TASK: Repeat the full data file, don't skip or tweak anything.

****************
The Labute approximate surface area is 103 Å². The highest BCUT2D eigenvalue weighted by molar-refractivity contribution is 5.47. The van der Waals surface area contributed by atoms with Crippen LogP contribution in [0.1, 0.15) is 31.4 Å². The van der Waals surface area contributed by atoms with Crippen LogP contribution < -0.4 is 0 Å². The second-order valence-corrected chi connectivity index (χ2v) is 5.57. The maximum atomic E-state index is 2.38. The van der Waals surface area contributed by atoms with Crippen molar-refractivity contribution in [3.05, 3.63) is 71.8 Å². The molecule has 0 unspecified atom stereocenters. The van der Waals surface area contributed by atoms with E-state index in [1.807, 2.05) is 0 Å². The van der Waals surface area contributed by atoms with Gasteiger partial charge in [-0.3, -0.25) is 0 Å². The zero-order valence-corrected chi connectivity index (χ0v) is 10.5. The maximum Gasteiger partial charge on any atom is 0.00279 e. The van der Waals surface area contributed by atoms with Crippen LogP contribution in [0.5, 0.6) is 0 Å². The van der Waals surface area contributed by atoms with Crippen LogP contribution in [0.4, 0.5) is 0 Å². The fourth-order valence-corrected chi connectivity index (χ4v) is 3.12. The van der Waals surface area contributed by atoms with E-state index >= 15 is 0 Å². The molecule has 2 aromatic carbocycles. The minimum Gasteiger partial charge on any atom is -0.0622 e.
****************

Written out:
The Labute approximate surface area is 103 Å². The highest BCUT2D eigenvalue weighted by molar-refractivity contribution is 5.47. The van der Waals surface area contributed by atoms with Crippen LogP contribution in [0.1, 0.15) is 31.4 Å². The van der Waals surface area contributed by atoms with Crippen LogP contribution < -0.4 is 0 Å². The second-order valence-corrected chi connectivity index (χ2v) is 5.57. The maximum atomic E-state index is 2.38. The van der Waals surface area contributed by atoms with Crippen molar-refractivity contribution in [3.05, 3.63) is 71.8 Å². The molecule has 0 unspecified atom stereocenters. The van der Waals surface area contributed by atoms with E-state index in [1.807, 2.05) is 0 Å². The van der Waals surface area contributed by atoms with Gasteiger partial charge in [-0.3, -0.25) is 0 Å². The zero-order valence-corrected chi connectivity index (χ0v) is 10.5. The maximum Gasteiger partial charge on any atom is 0.00279 e. The van der Waals surface area contributed by atoms with Crippen LogP contribution in [0.5, 0.6) is 0 Å². The van der Waals surface area contributed by atoms with Crippen LogP contribution in [0.4, 0.5) is 0 Å². The fourth-order valence-corrected chi connectivity index (χ4v) is 3.12. The van der Waals surface area contributed by atoms with E-state index >= 15 is 0 Å². The molecule has 2 aromatic carbocycles. The minimum Gasteiger partial charge on any atom is -0.0622 e.